National Writing Month (NaNoWriMo) has officially begun. As you dive into your works in progress or start anew, it can be overwhelming knowing where to start. Check out these resources that will help you bring your writing to life and make it the best it can be.
Grammar and Vocabulary
This application is a typing assistant that reviews your writing and gives you suggestions to make it stronger. Grammarly checks for errors in spelling, grammar, and punctuation, and offers ways to improve the clarity and engagement of your writing. It’s available as a standalone application for desktop or a browser extension for Google Chrome. You can also download it as a smartphone keyboard if you do a lot of writing on mobile devices.
Similar to Grammarly, this software is a free grammar check that scans your documents across a slew of different sites. You can download it as a browser extension or as an app for smart devices to check for spelling errors or get suggestions on alternative words to break up your writing repetition.
As the name suggests, the Describing Words engine helps you describe different nouns by providing frequent adjectives used with a specific noun. The engine sorts the generated words by how “unique” they are–or how frequently the adjectives are used with the noun you’re working with. You can even hover over the word and see the frequency of the word itself to double-check if it’s as common as you think it is.
The Hemingway Editor scans your sentences for wordy or dense sentences and gives you ways of improving the clarity of your sentences. It also focuses on center words, highlighting complex words that have a simpler alternative or highlighting areas where passive voice comes through. There is an updated version for Macs and PCs available for purchase, but the introductory module available online is free.
This site is a grammar checker that reviews your spelling, style, and grammar to correct or paraphrase texts. LanguageTool is a multilingual tool, perfect for people writing in multiple languages. It’s available as a browser extension for Google Chrome or as a website.
Notion is an organizational software that offers different templates for planning, organizing, and sharing your projects. You can make to-do lists, create folders for separate projects, and bookmark specific pages for easy referencing. Notion has custom templates for users, or users can start their systems from scratch.
Novelist lets you store multiple projects at once with several folders in each to keep your brainstorming productive and tidy. It gives you the option to use their templates or start from scratch, and you can choose a cover for each project from their stock images or upload one yourself. If you are a goal-oriented writer, Novelist also has the option to set a word count, either by day or for the project as a whole.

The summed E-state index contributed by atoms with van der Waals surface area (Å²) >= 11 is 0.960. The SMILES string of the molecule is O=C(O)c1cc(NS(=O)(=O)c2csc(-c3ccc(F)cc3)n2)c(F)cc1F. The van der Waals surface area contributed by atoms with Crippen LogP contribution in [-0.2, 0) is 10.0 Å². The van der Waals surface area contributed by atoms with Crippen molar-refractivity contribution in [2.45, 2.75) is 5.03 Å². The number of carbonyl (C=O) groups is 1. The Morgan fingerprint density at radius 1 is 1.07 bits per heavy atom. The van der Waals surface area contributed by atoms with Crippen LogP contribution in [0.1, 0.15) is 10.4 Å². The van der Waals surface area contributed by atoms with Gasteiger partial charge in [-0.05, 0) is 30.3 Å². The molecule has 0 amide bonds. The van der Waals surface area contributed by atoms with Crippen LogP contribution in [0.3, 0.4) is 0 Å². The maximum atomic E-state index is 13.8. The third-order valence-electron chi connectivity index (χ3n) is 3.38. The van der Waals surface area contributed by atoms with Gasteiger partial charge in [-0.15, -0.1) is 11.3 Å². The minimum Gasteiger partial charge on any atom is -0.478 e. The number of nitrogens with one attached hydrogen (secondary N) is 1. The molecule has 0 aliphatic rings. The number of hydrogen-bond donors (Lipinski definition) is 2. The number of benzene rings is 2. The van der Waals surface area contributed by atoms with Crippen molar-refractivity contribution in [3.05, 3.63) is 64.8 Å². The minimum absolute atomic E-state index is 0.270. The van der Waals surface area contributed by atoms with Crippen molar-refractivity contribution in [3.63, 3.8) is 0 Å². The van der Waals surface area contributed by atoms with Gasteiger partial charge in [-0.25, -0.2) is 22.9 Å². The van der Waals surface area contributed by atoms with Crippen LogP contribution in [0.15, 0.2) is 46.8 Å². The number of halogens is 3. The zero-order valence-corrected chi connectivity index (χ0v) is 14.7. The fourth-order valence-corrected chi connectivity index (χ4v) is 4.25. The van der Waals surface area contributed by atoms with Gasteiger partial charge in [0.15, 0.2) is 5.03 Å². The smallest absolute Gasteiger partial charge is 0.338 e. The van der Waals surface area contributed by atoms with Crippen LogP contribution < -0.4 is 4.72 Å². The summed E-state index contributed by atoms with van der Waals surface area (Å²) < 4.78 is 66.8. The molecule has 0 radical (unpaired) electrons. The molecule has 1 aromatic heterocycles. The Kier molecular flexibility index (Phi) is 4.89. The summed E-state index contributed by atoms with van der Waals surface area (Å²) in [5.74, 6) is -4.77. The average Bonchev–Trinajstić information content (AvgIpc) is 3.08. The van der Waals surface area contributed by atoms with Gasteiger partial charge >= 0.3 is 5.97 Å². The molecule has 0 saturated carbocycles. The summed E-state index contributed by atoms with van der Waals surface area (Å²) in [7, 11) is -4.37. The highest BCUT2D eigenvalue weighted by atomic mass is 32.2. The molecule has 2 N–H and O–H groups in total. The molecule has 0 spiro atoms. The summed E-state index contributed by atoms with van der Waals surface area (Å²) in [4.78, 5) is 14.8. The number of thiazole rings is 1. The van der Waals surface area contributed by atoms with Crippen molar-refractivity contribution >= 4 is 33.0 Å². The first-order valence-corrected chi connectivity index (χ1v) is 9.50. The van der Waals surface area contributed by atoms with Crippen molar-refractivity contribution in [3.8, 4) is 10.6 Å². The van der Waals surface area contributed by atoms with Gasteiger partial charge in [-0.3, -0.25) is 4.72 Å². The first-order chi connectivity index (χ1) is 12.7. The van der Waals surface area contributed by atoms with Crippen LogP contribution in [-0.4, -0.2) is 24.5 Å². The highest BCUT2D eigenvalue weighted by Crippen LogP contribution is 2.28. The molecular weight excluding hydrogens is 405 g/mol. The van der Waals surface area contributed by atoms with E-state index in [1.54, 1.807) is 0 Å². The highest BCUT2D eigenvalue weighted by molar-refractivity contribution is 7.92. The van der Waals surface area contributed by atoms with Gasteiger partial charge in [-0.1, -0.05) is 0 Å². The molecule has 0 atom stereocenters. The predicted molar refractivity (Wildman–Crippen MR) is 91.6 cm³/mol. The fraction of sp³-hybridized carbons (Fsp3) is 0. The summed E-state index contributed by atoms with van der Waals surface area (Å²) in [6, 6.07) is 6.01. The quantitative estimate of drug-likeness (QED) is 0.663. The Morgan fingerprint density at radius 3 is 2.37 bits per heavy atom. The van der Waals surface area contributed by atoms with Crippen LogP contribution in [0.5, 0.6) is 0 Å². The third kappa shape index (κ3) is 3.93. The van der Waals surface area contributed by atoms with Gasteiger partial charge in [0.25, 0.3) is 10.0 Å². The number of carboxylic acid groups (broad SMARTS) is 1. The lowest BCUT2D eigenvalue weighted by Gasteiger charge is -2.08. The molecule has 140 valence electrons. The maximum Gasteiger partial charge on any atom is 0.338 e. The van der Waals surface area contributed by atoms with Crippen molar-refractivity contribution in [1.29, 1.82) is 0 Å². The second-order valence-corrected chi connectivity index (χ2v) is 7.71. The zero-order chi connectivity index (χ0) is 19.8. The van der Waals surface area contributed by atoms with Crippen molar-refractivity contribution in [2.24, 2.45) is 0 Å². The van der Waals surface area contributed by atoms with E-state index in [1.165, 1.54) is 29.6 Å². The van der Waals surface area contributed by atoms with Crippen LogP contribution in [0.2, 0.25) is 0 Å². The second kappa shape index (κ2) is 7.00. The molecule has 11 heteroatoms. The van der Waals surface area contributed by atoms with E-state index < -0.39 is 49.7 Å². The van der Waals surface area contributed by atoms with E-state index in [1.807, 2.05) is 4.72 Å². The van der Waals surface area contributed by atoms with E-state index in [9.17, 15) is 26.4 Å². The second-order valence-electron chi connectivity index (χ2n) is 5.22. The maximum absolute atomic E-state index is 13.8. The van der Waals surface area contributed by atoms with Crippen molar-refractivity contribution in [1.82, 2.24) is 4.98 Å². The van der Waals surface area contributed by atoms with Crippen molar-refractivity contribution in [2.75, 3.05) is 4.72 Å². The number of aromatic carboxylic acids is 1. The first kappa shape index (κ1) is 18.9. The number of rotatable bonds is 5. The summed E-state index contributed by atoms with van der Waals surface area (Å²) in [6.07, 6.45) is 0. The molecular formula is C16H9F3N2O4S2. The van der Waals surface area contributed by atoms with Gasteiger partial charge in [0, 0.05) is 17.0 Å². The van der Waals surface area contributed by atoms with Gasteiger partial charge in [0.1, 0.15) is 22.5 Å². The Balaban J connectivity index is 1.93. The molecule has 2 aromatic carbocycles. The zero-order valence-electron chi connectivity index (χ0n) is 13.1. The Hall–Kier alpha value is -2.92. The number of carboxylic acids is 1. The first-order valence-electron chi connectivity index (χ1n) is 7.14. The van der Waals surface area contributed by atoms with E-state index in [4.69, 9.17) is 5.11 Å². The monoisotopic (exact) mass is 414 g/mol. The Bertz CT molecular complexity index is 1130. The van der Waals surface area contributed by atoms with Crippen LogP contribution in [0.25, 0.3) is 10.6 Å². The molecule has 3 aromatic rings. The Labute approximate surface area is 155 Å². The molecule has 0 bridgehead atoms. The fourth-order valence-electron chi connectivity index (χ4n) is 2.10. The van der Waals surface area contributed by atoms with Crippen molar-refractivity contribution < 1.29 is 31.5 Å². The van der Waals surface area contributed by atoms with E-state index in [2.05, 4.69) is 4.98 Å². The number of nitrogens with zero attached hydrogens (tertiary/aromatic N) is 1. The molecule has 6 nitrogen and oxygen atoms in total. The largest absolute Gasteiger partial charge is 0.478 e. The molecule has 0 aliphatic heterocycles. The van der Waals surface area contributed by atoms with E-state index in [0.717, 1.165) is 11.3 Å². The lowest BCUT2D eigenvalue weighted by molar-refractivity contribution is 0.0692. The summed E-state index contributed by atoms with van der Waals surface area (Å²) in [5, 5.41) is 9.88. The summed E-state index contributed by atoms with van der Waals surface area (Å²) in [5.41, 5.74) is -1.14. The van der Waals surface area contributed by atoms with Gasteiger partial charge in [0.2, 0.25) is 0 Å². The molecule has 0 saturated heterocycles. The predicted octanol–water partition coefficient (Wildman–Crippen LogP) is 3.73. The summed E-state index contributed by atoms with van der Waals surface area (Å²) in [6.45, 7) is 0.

This site has an easy system to break down your project into manageable pieces. Small tasks go on “cards,” and these cards get added to “boards,” which represent a project or a larger task. You can also create lists to keep track of your progress and what still needs to be done with ease.
Miro is a space for collaborative or solitary planning. You can create flowcharts, journals, mind maps, and more to connect your thoughts. There’s the option to work asynchronously with collaborators or switch to present mode if you share your ideas with others, which makes Miro perfect for co-authors or writing teams.
Milanote turns your projects and notes into a visual board to increase your productivity and keep your thoughts organized. You can color-coordinate your notes, write out to-do lists, upload important images and files, or save links from the Internet for easy access.
Inkarnate is an online map-making tool that creates different types of maps for any world you can create. The site has high-quality art, ready-to-use maps, and the ability to map interior and exterior spaces. There is a pro version, but the free one comes with up to 10 maps and HD art assets.
This website is like a library of all the things you might need to reference in bringing your writing to life. From structure to word choice to character arcs and motivations, there is guaranteed to be a page for any question you may have. Unfortunately, this site is not completely free, but there are free pages to access and a free two-week trial.
Artbreeder is an AI-generated artwork machine that creates realistic paintings based on the writer’s imagination. Users can also edit the generated images by modifying physical attributes like skin tone, age, and gender. Artbreeder is a popular option for writers who want to bring their characters to life for reference as they write.
This fantasy language generator creates languages for your world-building needs. The engine uses patterns, rules, and oddities from real languages to make them all the more realistic. The demo version only comes with 200 words, but it is a good place to start if you want to create a language from its foundation.
World Anvil is a set of tools to bring your worldbuilding to life. The site has articles, interactive maps, and timelines to guide you as you create your new world. There are over 20 templates to choose from and ways to include images and audio to make your plans more immersive.
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